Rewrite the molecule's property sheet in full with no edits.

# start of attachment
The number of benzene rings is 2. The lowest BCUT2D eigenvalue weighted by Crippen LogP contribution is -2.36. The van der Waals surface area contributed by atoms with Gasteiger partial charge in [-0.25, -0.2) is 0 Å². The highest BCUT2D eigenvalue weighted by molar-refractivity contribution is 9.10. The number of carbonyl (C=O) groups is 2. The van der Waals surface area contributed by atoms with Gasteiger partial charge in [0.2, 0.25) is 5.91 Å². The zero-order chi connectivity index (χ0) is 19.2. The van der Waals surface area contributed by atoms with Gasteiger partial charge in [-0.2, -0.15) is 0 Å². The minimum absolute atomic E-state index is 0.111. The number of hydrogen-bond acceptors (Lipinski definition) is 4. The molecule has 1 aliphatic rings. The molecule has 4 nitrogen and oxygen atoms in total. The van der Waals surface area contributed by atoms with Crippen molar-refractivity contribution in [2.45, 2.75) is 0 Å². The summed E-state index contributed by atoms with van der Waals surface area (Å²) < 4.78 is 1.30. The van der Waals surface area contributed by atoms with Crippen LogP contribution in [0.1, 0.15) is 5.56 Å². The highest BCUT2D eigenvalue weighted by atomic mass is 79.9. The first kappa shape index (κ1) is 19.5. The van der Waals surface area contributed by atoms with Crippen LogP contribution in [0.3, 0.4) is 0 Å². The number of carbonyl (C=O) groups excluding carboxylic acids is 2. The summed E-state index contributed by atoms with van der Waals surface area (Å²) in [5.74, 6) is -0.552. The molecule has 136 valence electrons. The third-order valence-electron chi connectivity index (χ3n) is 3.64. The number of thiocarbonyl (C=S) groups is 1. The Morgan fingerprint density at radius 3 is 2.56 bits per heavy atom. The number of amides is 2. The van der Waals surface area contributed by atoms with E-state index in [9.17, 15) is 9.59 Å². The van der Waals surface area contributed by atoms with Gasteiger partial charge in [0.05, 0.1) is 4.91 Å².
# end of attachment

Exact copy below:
The number of benzene rings is 2. The lowest BCUT2D eigenvalue weighted by Crippen LogP contribution is -2.36. The van der Waals surface area contributed by atoms with Gasteiger partial charge in [-0.25, -0.2) is 0 Å². The highest BCUT2D eigenvalue weighted by molar-refractivity contribution is 9.10. The number of carbonyl (C=O) groups is 2. The van der Waals surface area contributed by atoms with Gasteiger partial charge in [0.2, 0.25) is 5.91 Å². The zero-order chi connectivity index (χ0) is 19.2. The van der Waals surface area contributed by atoms with Gasteiger partial charge in [-0.2, -0.15) is 0 Å². The minimum absolute atomic E-state index is 0.111. The number of hydrogen-bond acceptors (Lipinski definition) is 4. The molecule has 1 aliphatic rings. The molecule has 4 nitrogen and oxygen atoms in total. The van der Waals surface area contributed by atoms with Crippen molar-refractivity contribution in [2.45, 2.75) is 0 Å². The summed E-state index contributed by atoms with van der Waals surface area (Å²) < 4.78 is 1.30. The van der Waals surface area contributed by atoms with Crippen LogP contribution in [0.1, 0.15) is 5.56 Å². The highest BCUT2D eigenvalue weighted by atomic mass is 79.9. The first kappa shape index (κ1) is 19.5. The van der Waals surface area contributed by atoms with Crippen LogP contribution in [0.3, 0.4) is 0 Å². The number of carbonyl (C=O) groups excluding carboxylic acids is 2. The summed E-state index contributed by atoms with van der Waals surface area (Å²) in [5.74, 6) is -0.552. The molecule has 136 valence electrons. The third-order valence-electron chi connectivity index (χ3n) is 3.64. The number of thiocarbonyl (C=S) groups is 1. The Morgan fingerprint density at radius 3 is 2.56 bits per heavy atom. The number of amides is 2. The van der Waals surface area contributed by atoms with E-state index in [9.17, 15) is 9.59 Å². The van der Waals surface area contributed by atoms with Gasteiger partial charge in [0.05, 0.1) is 4.91 Å².